Cornwall specialist outdoor gear developers win Observer Ethical Business Award
Finisterre, a small 4 year old company based on the cliff tops of St Agnes, has won major national recognition for their ethical standards and dedication while building up a portfolio of outdoor clothing encompassing ground breaking R&D in fabric technology and a range of natural and recyclable fibres.
This surf culture young company was amongst distinguished company at the Observer Ethical Business awards: other category winners include Hugh Fearnley-Whittingstall, Ken Livingstone and the Natural Collection. Runners up include Jamie Oliver and David Cameron. The judges have high standards: they included Trevor Baylis (inventor), Colin Firth, Natalie Imbruglia, Jon Snow, Elle Macpherson and Deborah Meadon.
Lucy Siegle of The Observer wrote ‘we were weighing up the merits of very successful campaign groups, businesses and projects alongside new, emerging ideas, solutions and designs. All panelists were alert to so called greenwash. Ultimately we voted for the people, places and solutions who really mean it’.
Finisterre have spent 6 years researching, developing and innovating new fabrics and fabric combinations to produce an impressive range of jackets, fleeces and base layers, mainly targeted at the surf market, but coveted by outdoor enthusiasts from all sports and from all over the world.
GQ Magazine declared the Finisterre Anabatic shell jacket one of the ‘100 Best Things Right Now’ last year.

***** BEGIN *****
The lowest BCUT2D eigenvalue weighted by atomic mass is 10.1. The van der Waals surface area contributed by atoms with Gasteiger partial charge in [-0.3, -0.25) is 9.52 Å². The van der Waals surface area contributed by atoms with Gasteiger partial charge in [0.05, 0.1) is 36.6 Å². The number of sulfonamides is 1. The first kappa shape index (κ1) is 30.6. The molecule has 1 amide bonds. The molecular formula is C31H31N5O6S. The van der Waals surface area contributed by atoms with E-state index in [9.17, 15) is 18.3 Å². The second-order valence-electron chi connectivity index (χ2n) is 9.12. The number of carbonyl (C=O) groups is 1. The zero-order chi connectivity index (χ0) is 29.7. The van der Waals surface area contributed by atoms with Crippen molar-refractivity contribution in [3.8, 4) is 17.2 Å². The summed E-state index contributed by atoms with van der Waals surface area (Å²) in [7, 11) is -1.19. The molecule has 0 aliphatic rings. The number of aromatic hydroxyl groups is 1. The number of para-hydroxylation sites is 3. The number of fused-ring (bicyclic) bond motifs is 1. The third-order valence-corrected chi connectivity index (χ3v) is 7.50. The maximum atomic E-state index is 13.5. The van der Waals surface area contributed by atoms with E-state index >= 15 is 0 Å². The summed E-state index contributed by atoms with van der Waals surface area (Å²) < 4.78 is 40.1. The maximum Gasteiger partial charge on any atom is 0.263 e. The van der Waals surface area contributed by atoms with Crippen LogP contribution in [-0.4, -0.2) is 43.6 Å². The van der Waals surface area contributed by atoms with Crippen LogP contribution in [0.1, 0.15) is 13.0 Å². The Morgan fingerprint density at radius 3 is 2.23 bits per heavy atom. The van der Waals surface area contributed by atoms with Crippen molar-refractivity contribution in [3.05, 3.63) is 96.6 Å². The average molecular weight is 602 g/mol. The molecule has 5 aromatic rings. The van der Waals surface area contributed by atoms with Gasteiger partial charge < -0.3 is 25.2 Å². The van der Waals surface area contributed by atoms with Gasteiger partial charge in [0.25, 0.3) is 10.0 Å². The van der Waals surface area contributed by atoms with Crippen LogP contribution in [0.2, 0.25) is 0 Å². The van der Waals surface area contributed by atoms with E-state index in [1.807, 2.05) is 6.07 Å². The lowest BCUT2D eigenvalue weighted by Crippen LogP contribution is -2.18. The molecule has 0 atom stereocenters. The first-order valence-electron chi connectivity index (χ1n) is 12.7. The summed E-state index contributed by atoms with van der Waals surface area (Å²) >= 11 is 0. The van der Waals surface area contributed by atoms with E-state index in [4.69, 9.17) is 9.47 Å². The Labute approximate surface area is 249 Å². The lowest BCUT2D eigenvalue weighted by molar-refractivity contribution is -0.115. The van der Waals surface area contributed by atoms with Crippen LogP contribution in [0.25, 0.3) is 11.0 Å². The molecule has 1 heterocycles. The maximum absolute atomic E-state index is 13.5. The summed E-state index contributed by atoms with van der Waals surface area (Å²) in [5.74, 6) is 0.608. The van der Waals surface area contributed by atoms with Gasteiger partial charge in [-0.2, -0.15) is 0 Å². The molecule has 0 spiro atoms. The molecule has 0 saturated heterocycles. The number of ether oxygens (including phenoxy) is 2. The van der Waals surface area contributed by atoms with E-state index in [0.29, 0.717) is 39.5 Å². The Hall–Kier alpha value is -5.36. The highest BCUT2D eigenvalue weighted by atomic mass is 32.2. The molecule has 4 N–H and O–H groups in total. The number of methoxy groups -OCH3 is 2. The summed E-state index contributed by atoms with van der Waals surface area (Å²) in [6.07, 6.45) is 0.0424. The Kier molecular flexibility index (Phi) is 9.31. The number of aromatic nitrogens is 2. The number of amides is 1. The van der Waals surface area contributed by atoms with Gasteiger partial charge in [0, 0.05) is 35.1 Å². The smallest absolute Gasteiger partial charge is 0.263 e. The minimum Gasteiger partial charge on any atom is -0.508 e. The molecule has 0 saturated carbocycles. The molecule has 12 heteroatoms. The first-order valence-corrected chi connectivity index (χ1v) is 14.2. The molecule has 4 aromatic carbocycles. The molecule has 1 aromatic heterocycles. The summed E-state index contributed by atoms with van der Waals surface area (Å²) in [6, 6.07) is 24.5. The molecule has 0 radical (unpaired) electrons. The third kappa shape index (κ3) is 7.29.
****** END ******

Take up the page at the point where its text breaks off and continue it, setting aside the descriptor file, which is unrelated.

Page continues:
Tom Kay, founder of Finisterre declared: ‘We are absolutely stoked and honoured. We don’t push environmental and social issues to turn a profit, or achieve greater market share: it is simply at the core of what we do, since day one. These awards examine transparent environmental and social agendas. Our win follows a great year, during which we won an ISPO Brand New award, were invited to the House of Lords and asked to speak to Al Gore on ethical issues.
The Observer wrote: ‘This is clearly no fashion label. In fact its all about testing convention, from the way they (very efficiently) run their mail order through the tiny local post office, shun cheap fabrics in favour of renewable or recyclable fibres and have pulled out of China …. In favour of working with nuns in Columbia and a women’s outreach project.
‘Our panelist eco-designer Max McMurdo appreciated the way the brand had resisted the temptation to go too high end, as so many ethical labels do, and admired the way Finisterre refused to ‘distance itself from the high street’ but instead normalized ethical production.’